February 13, 2010
Former president Bill Clinton was released Friday morning from a New York hospital, where he stayed overnight after doctors inserted two stents into a clogged coronary artery after he complained of chest pains. The one-hour procedure went smoothly, according to his cardiologist. Clinton, 63, was released from New York Presbyterian Hospital's campus at Columbia University early Friday morning "in excellent health" and will soon return to his work on Haiti's relief and long-term recovery, his office said.
February 21, 2012
Orioles catcher Taylor Teagarden, acquired in the offseason to be a veteran reserve to Matt Wieters, said Tuesday that he's about 85 percent healthy after having two procedures on his right knee. Teagarden had a Baker's cyst - a buildup of joint fluid - behind his right knee removed in November. Doctors had to perform another procedure in the knee to remove blood that was forming in the back of the knee and affecting his range of motion. “That's all behind me now, and now it's just a strengthening phase and getting into baseball shape,” Teagarden said.
June 30, 2010
Patricia Kowalczyk had been suffering with neck and shoulder pain for years when her doctor offered her a shot of Botox. The 60-year-old wasn't interested in smoothing her frown lines. But Johns Hopkins' Dr. Paul Christo wasn't offering the popular cosmetic procedure most often associated with the botulinum toxin that paralyzes nerves and muscles. He wanted to give her one small, carefully aimed dose to knock out the ache that made daily activity a chore. "Most of the public doesn't realize Botox is used for medical purposes," said Christo, an assistant professor of anesthesiology and critical care medicine in Johns Hopkins University School of Medicine's division of pain medicine.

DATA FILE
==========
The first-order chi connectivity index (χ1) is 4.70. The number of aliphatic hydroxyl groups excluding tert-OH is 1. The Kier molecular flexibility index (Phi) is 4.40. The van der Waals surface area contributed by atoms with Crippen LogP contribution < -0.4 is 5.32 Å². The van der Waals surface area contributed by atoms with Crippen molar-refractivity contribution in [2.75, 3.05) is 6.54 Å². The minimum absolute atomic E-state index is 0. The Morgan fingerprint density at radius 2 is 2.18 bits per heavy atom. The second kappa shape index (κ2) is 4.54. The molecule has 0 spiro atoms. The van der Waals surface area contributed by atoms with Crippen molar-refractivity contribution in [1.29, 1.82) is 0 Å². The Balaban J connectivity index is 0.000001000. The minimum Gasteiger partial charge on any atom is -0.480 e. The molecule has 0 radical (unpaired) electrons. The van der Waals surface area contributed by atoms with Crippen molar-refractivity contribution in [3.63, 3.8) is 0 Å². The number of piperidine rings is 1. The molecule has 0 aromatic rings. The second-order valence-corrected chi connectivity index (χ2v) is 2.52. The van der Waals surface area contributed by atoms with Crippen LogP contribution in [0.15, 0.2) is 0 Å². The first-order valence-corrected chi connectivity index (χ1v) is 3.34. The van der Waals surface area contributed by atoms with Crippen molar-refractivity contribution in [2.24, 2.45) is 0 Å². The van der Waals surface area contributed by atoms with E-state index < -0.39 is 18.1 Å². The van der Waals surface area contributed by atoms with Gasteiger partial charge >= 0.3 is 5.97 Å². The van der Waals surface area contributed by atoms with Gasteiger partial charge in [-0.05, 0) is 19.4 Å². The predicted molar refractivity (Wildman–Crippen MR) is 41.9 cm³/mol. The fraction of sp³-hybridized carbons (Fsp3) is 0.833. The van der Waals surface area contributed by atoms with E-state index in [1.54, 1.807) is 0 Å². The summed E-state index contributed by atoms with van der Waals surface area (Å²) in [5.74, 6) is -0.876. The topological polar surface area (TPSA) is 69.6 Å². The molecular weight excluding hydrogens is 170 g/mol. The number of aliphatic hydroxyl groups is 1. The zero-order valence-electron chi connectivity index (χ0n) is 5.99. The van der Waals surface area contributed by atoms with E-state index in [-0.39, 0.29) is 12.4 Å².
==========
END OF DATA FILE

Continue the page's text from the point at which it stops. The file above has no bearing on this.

December 4, 1990
Harbor Hospital Center recently began performing an innovative gall bladder procedure, called the laparoscopic cholecystectomy, a procedure previously available only at large research institutions.The operation includes the use of video monitors and specialized surgical instruments to dissect and extract the gall bladder through a tiny incision in the patient's navel.In the recent past, most patients who had gall bladder surgery required a long and painful recovery process, since surgeons had to cut through stomach muscles to reach the gall bladder.
April 27, 1994
An evaluation of more than 6,000 children scheduled to have tubes placed in their ears to combat recurrent ear infections indicates that the procedure is inappropriate in about one-quarter of cases and of questionable benefit in another third.The children in the study ranged in age from 22 days to 16 years.The finding suggests that each year hundreds of thousands of children who undergo the tube procedure are unlikely to benefit from it and some may even be harmed.
August 15, 2004
For Liz Abate, choosing a new medical treatment without much of a track record was not as scary as the way she was living. Abate suffered from gastroesophageal reflux disease, better known as GERD. The Towson resident had to sleep sitting up because of severe heartburn. And not keeping food down was a common problem at all times of the day. She took medicine and followed a strict diet of eating little or no fried, spicy or acidic foods. And she made sure she ate early in the evening, well before she went to bed. But instead of medication and lifestyle changes helping, her problem worsened.